Graphical Control of Unit Generator Processes on the MIDAS System: A Digital VCS-3 DemonstratorSkip other details (including permanent urls, DOI, citation information)
This work is licensed under a Creative Commons Attribution-NonCommercial-NoDerivatives 3.0 License. Please contact firstname.lastname@example.org to use this work in a way not covered by the license. :
For more information, read Michigan Publishing's access and usage policy.
Page 499 ï~~Graphical Control of Unit Generator Processes on the MIDAS System: A Digital VCS-3 Demonstrator Ross Kirk, Paul Whittington, Andy Hunt, Richard Orton Music Technology Group, University of York, YO1 5DD, UK Email: email@example.com ABSTRACT: The system described in this paper extends the unit generator concept to incorporate graphical unit generators which can be freely integrated into networks of audio unit generators. These new elements can therefore associate graphical operations with electroacoustic processing, for image output or user input, extending composition and performance into the multimedia domain. Based on the MIDAS system, the networks of unit generators can be partitioned across heterogeneous multiprocessor networks, some nodes specialised for image generation, some for audio processing. A screen based emulation of the VCS-3 analogue synthesiser, forming a demonstrator of the concept is also described. Introduction The MIDAS system (Musical Instrument Digital Array Signal processor) is based on the unit generator paradigm familiar from the Music 'N' languages. MIDAS extends this concept into a real-time performance medium by providing facilities to distribute a network of unit generators (known in MIDAS as ugps -unit generator processes) across the nodes of a multiprocessor network (Kirk, Orton, 1990). These nodes provide the computational power needed to support the data throughput necessary for real-time operation. Mechanisms are provided to synchronise the ugps so that samples are processed across the network in a coherent manner. Nodes intercommunicate by means of standardisedprotocols. These are network messages which allow ugp structures to be built, modified, controlled and to exchange data at run time. Musical applications (in the form of ugp networks) can be defined at run time, entirely through the use of the protocols. Applications are not compiled before being run, as in other systems. MIDAS is a heterogeneous system: Processor nodes can be of different types, perhaps specialised for particular tasks (eg graphics), as long as they can support the ugp types allocated to them, and as long as they can interact correctly with the protocols. The current implementation of MIDAS exists firstly as a prototyping environment running as an application under UNIX on Silicon Graphics (SGI) machines. The intention is that this would normally be used to develop musical applications (ie protocol structures) before they are loaded onto a multiprocessor system for performance, although limited real-time operation is available on the SGIs. A multiprocessor environment based on the use of transputers has been produced, and work is in hand to provide a DSP multiprocessor hosted on PCs. This paper describes work which extends the unit generator process concept to include graphical functions, and illustrates they way in which these may be used to provide screen-based control panels for audio applications. An accompanying paper (Kirk et al 1995) describes the use of graphical unit generators to provide visual output within multimedia compositions. Implementation of Graphical Unit Generator Processes The graphical ugps are based on a portable graphics Library which has itself been used for graphical applications running on a number of machines, including PCs, Atari Falcons and Silicon Graphics workstations. The library provides common graphical objects (lines, rectangles, mouse click buttons, mouse co-ordinate functions etc) which are defined in terms of a minimal set of pixel based primitives. To move the graphical environment to another plaform, it is only necessary to rewrite the primitive functions; the higher order graphical objects will then transfer directdy to the new machine. We have encapsulated some of the higher order graphical objects within the standard ugp data structure format, so that these objects can be created and integrated within a ugp network, just like any other unit generator. Ugp ICMC PROCEEDINGS 199549 499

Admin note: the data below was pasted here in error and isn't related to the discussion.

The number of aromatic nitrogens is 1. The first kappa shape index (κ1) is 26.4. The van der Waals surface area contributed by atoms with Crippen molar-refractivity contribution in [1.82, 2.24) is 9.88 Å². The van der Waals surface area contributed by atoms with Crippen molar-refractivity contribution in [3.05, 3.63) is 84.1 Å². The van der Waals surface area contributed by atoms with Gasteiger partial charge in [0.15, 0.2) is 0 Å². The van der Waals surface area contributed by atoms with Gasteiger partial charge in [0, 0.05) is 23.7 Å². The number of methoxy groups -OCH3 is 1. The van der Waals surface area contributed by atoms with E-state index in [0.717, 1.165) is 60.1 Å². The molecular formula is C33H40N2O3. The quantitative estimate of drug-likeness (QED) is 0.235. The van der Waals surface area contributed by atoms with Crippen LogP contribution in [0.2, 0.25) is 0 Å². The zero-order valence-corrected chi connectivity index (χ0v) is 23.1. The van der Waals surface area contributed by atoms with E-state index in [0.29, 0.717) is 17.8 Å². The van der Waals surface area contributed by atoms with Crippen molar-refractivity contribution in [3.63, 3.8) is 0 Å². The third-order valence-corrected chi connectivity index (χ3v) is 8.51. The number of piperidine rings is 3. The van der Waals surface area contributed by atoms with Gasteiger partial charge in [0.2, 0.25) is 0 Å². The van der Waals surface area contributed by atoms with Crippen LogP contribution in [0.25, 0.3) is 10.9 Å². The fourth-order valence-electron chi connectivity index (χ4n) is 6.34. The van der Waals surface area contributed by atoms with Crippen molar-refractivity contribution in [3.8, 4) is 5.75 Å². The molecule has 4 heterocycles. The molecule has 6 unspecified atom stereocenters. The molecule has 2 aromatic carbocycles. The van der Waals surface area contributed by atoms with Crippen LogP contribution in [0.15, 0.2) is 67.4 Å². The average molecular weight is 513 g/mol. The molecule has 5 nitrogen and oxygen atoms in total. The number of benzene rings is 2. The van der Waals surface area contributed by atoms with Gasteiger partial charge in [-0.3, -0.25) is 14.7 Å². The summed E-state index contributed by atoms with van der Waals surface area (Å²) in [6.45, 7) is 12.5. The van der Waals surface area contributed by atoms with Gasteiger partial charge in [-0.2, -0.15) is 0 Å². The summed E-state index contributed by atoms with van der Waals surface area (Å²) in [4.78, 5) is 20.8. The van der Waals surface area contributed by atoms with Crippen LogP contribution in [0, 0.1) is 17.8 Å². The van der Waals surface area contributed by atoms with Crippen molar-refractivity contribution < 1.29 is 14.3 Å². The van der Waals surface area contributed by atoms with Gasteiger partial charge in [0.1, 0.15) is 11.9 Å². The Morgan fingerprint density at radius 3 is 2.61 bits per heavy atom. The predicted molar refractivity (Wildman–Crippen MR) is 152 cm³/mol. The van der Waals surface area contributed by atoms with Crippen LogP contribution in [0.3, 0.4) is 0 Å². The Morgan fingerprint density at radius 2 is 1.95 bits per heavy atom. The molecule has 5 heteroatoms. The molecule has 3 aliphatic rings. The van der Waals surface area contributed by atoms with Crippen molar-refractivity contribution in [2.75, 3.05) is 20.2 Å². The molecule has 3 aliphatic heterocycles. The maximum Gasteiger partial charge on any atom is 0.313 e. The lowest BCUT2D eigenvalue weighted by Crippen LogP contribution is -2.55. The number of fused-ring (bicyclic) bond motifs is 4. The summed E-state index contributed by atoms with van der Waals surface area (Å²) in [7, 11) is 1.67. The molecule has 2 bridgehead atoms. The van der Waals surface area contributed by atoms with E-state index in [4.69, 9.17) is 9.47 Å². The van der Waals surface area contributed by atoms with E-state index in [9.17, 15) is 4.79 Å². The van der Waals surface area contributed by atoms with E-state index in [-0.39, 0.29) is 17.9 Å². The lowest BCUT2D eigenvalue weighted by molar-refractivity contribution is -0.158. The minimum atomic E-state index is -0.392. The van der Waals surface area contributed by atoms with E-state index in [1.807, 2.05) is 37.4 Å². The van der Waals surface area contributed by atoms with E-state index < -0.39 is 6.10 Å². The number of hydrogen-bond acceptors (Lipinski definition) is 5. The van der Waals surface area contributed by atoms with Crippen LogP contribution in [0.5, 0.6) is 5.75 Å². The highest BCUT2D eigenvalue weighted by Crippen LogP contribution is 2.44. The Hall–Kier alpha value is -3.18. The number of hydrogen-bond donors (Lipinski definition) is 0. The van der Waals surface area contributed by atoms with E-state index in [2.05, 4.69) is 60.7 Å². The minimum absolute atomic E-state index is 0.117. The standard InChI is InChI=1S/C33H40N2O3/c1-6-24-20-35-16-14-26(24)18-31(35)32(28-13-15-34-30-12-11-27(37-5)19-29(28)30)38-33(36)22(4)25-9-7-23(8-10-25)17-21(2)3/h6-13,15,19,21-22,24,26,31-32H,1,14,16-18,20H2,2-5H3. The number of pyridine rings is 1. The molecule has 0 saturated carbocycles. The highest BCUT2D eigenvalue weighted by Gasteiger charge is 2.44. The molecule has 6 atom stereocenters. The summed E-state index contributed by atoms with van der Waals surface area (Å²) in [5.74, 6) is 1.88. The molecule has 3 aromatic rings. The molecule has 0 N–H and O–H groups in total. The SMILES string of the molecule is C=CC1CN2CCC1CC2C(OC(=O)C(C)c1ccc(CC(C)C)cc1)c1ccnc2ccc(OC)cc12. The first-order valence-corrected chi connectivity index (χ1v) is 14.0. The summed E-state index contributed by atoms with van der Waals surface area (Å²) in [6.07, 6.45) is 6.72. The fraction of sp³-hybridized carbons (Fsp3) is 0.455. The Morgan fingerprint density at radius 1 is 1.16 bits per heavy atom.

Page 500 ï~~networks can thus provide sonic and visual output, forming aspects of dynamically variable electroacoustic instruments. The 'slider' unit generator is a simple example of a graphical ugp created in this way. Its ugp inputs control the X and Y position of the slider and the maximum and minimum output values. The output of the ugp is the numeric value obtained by controlling the slider position with the mouse. Because the ugp adopts the standard ugp format, the output can be connected into other ugp inputs (eg oscillators) by the use of appropriate protocols, to control various associated parameters (eg amplitude). Protocols can be used to create a bank of such sliders by instantiating multiple copies of the slider ugp, each with a unique X and Y position. Like any other ugp network, this network of graphic ugps is dynamic. A slider can be moved around the screen using the mouse, and the overall appearance could be changed by (dynamically) deleting some slider ugps, and creating new ones. A hierarchical set of control panels could be selectively displayed in this way, controlled by mouse clicks on graphical control buttons. A number of these ugps is used in the VCS-3 sample application described below. These graphical ugps presently run on the SGI prototyping environment. We plan to integrate SGIs as specialised graphics nodes into the multiprocessor network, so that SGI based graphics applications can interact with sound synthesis and transformation ugp networks running on DSP nodes. A MIDAS Digital VCS-3: a Demonstrator for Graphical UGPs The intention of this demonstrator is to emulate the operation of the VCS-3 analogue synthesiser, and thus prove the concept of the integration of graphical and sound generation ugps. A set of graphical ugps has been produced which provide the major elements of the elements of the VCS-3 front panel on the graphics screen. In addition to the slider ugp described above, we have produced a patch-bay ugp which allows a mouse click to place a 'connection' at the intersection of a row and column on the patch bay to connect a signal source to an output channel (for instance). There is also a joystick pad ugp and various switch and button ugps. A screen-dump of the panel is shown below. Rplittude Sliders Osc 1: O sine o Oas lo' 0 Sr 10 Osc 2: 0 Tri 10,ad [1110K Osc 1:Sine Sa F1 Cutoff Osc 2: Sqr 111 Slider Tri Lu Osc 3: Sqr 1 0 Noise 11OK [10D Filter Output I I I Ring lod Out I ing Mod Pod 1F2 i Rtt.nution Pod V I I Slider F1 L I1 Slider F 1 /1 Slider F3 500 [ sCutoff Slider ii lilt Slider 01 N3 oii is,,ue Slider 02 F3Contrals! I i " Output Ch. 0 O Ring od Input R tn ax Ring tod Input 8 01 02 Filter Input 100 100Input freg asc 1 Input f req asc 2 Input frq OSc 3 Filter Cutoff Input U U Output level, Output level 2 In keeping with the wish to emulate the VCS-3, we have used sine/square/triangle waveform sound synthesis ugps and ring modulator and filter sound transformation ugps. It would be a straight-forward matter to extend the functionality of the VCS-3 to extend any aspect of the panel (bigger patch bay, more sliders etc), to redefine the oscillators so that they consist of complex networks of unit generators, implementing AM/FM based voices for instance, and to construct more s op hs ti cate d transformation algorithms. We also have a MIDI ugp which would allow any parameter on any ugp to be mapped to MIDI control. Conclusion The MIDAS system has provided a robust and flexible framework for integrating graphics and sonic applications on multiprocessor systems. The demonstrator has successfully emulated the operation of the VCS-3, and thus proved concepts which could be applied to other functionally comparable systems. For instance, a screen-based mixing desk whose graphical and signal processing configuration could be defined dynamically at run-time. References: Kirk, P R; Orton R (1990). MIDAS: A Musical Instrument Digital Array Signal processor. Proceedings of ICMC, Glasgow. Kirk, Hunt, Orton (1995). Audio-Visual Instruments in Live Performance. Proceedings of ICMC, Banff 500 0ICMC PROCEEDINGS 1995